Ken Hebel, B.Sc., DDS, MS, Cert. Prostho.
Options for restoring a single tooth include fixed partial denture, resin-bonded restoration and single-tooth implant. In this paper, we discuss the advantages and disadvantages of these methods and factors that must be considered when choosing between them for the replacement of a single tooth. Although in some cases a fixed partial denture is the most appropriate choice, implants have the advantage of allowing preservation of the integrity of sound teeth adjacent to the edentulous area.
MeSH Key Words: dental implants, single tooth; dental prosthesis, implant-supported; tooth loss/rehabilitation
© J Can Dent Assoc 2000; 66:435-8
This article has been peer reviewed.
Clinicians are routinely faced with the need to restore a single tooth in an otherwise nonrestored dentition. Traumatic incidents, caries and congenitally missing teeth are common etiologies. In these situations, the treatment options include a traditional fixed partial denture, a resin-bonded restoration and a single-tooth implant. Although each is a viable treatment alternative, the implant restoration has definite advantages. It has become an esthetic, functional restoration with long-term predictability,1 and it is the ideal treatment for a single-tooth replacement in a pristine dentition.
The Fixed Partial DentureThe traditional treatment for a single edentulous space is a conventional fixed partial denture. A major shortcoming of this alternative is the significant tooth reduction of the abutments.2 Subgingival margins are required in esthetic situations, but these are associated with increased gingival inflammation.3,4 In addition, the longevity of a fixed partial denture is estimated at 8.3-10.3 years.5,6 Consequently, a young patient would require numerous replacements of this restoration over a lifetime.
However, in some instances, a fixed partial denture is the most appropriate choice, as shown in Figs. 1 to 4. This young woman presented with missing lateral incisors due to bilateral cleft lip and palate (Fig. 1). As a result of demineralization of the lingual surfaces of the central incisors, resin-bonded bridges were not an option. The lack of bone prevented placement of implants and, thus, fixed partial dentures were the treatment of choice. Figures 2, 3 and 4 show Empress 2 bridges.
Resin-bonded bridges were introduced as an alternative to traditional fixed partial dentures after Rochette7 introduced this restoration as a periodontal splint. The option offered a more conservative method of tooth replacement; tooth preparations are limited to the lingual surfaces of abutment teeth. However, these preparations are more technique sensitive because they must remain in enamel yet provide occlusal clearance and adequate room for the restorations. A major disadvantage of the resin-bonded bridge is the frequency of debonding. Debonding rates of 25-31% have been reported.8,9
Since the early 1980s, the use of osseointegrated implants has become a well-established and predictable treatment. Initially, oral implants were used in the completely edentulous situation.10,11 Later, a high degree of success was achieved with implants in partly edentulous jaws.12,13 The single-tooth implant has also become a predictable treatment option.1,14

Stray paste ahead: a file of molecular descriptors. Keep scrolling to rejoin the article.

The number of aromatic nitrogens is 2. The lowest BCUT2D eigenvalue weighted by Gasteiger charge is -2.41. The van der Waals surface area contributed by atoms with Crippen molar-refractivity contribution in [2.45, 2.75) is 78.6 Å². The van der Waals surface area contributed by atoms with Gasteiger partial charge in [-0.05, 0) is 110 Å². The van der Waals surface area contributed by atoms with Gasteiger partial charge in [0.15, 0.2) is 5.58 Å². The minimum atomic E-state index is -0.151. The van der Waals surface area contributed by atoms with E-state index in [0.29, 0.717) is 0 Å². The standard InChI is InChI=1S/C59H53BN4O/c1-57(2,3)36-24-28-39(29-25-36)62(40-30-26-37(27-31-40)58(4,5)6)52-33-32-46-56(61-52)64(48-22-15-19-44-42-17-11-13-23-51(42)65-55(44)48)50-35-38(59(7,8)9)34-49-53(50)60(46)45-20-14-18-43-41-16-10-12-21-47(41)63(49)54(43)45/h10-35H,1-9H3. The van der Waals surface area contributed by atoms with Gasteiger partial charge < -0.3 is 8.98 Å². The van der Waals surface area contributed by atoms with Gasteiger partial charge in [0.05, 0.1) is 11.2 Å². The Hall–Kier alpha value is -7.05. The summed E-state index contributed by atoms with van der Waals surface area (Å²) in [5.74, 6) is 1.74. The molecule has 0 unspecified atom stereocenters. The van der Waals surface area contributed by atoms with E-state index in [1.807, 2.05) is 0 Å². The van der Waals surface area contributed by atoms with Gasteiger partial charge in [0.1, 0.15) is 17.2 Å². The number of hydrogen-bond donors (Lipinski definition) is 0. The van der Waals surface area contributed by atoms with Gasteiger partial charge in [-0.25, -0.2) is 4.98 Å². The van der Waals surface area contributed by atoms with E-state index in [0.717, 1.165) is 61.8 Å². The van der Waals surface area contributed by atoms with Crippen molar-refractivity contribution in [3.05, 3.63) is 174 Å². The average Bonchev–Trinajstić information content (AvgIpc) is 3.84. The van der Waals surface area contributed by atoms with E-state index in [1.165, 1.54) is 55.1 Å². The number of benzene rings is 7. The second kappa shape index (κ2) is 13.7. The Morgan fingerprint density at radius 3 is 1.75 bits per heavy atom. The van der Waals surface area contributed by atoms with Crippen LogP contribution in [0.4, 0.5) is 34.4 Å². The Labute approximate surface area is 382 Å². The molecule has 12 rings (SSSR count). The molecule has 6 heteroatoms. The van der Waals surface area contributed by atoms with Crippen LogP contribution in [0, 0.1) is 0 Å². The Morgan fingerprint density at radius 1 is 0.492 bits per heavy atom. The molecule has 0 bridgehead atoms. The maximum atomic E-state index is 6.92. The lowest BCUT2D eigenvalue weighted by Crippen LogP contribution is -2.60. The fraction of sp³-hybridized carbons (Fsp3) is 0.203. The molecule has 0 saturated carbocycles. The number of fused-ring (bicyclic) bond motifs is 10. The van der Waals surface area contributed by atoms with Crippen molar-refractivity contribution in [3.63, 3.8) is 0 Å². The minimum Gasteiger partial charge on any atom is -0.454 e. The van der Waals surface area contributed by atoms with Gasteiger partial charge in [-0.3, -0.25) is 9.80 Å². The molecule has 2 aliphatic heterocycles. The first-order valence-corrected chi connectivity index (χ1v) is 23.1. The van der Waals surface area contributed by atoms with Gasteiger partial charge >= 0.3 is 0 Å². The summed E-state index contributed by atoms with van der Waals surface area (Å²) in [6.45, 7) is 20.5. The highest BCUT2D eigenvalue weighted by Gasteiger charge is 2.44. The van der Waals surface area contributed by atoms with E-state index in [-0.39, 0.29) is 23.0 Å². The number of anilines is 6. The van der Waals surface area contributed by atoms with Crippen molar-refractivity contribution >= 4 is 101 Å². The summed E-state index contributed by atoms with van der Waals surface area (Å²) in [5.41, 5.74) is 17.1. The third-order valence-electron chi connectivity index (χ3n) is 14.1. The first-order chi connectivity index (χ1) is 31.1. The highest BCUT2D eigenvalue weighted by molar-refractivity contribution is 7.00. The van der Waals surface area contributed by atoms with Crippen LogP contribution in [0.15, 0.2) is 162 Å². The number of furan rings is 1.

Implants offer significant advantages over resin-bonded or conventional bridges. They prevent the needless restoration of sound teeth adjacent to the edentulous area as would be required for a fixed partial denture. In instances where the adjacent teeth have no restorations, a single-tooth implant provides the opportunity to preserve the integrity of the existing teeth (Figs. 5, 6 and 7).
For young people with congenitally missing teeth, a single-tooth implant is undoubtedly the restoration of choice. Figures 8 ,9 10, 11 show the restoration of congenitally missing maxillary lateral incisors with 2 single-tooth implants. The final restorations are highly esthetic and functional, and preserve sound tooth structure of the existing teeth.
Bridge or Implant
Many factors must be considered when choosing between a 3-unit bridge and an implant for the replacement of a single tooth. Often the bias of the dentist plays a role rather than objective appraisal of the treatment options. There are advantages and disadvantages to both forms of treatment.
A 3-unit bridge is within the training and experience of most restorative dentists. This form of restoration requires the reduction of the abutment teeth resulting in an increased incidence of endodontic therapy and root decay (Fig. 12).15 If the abutment teeth have large restorations, they would benefit from abutment preparation. However, if the teeth have small restorations or if they are virgin teeth, they would be damaged by abutment preparation and be placed at increased risk. In addition, cement loss or wash out under a retainer can lead to tooth loss. Bridges constitute a single restoration. Based on clinical experience, if one part of the bridge fails, the whole restoration fails, often with the loss of an abutment tooth. Despite these disadvantages, a 3-unit bridge is usually completed in a short time, often with the financial support of dental insurance, and esthetic control is fairly predictable.